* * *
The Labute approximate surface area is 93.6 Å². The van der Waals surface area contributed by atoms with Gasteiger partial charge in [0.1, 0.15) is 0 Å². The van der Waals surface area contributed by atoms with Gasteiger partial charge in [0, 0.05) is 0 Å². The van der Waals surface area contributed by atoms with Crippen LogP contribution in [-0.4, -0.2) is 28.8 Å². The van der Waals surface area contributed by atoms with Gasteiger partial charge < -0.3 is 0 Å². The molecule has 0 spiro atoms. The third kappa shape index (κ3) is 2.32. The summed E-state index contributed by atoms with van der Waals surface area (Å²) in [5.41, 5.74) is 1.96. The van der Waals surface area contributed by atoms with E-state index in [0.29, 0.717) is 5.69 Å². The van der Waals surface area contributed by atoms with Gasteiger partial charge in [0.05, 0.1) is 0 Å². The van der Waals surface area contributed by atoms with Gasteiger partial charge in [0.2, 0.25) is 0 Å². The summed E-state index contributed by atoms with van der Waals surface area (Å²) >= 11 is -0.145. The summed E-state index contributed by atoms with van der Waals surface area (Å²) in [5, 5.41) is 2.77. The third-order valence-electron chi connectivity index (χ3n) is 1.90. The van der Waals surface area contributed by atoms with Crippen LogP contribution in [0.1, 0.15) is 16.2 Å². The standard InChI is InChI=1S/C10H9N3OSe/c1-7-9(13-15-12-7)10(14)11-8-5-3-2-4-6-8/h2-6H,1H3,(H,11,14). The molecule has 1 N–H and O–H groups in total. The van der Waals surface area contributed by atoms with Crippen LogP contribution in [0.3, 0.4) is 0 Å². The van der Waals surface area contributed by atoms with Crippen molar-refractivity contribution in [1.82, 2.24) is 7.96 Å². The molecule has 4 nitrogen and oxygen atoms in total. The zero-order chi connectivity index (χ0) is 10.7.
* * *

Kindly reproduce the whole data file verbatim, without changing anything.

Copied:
The Labute approximate surface area is 93.6 Å². The van der Waals surface area contributed by atoms with Gasteiger partial charge in [0.1, 0.15) is 0 Å². The van der Waals surface area contributed by atoms with Gasteiger partial charge in [0, 0.05) is 0 Å². The van der Waals surface area contributed by atoms with Crippen LogP contribution in [-0.4, -0.2) is 28.8 Å². The van der Waals surface area contributed by atoms with Gasteiger partial charge < -0.3 is 0 Å². The molecule has 0 spiro atoms. The third kappa shape index (κ3) is 2.32. The summed E-state index contributed by atoms with van der Waals surface area (Å²) in [5.41, 5.74) is 1.96. The van der Waals surface area contributed by atoms with E-state index in [0.29, 0.717) is 5.69 Å². The van der Waals surface area contributed by atoms with Gasteiger partial charge in [0.05, 0.1) is 0 Å². The van der Waals surface area contributed by atoms with Gasteiger partial charge in [0.2, 0.25) is 0 Å². The summed E-state index contributed by atoms with van der Waals surface area (Å²) >= 11 is -0.145. The summed E-state index contributed by atoms with van der Waals surface area (Å²) in [5, 5.41) is 2.77. The third-order valence-electron chi connectivity index (χ3n) is 1.90. The van der Waals surface area contributed by atoms with Crippen LogP contribution in [0.1, 0.15) is 16.2 Å². The standard InChI is InChI=1S/C10H9N3OSe/c1-7-9(13-15-12-7)10(14)11-8-5-3-2-4-6-8/h2-6H,1H3,(H,11,14). The molecule has 1 N–H and O–H groups in total. The van der Waals surface area contributed by atoms with Crippen LogP contribution in [0.3, 0.4) is 0 Å². The van der Waals surface area contributed by atoms with Crippen molar-refractivity contribution in [1.82, 2.24) is 7.96 Å². The molecule has 4 nitrogen and oxygen atoms in total. The zero-order chi connectivity index (χ0) is 10.7.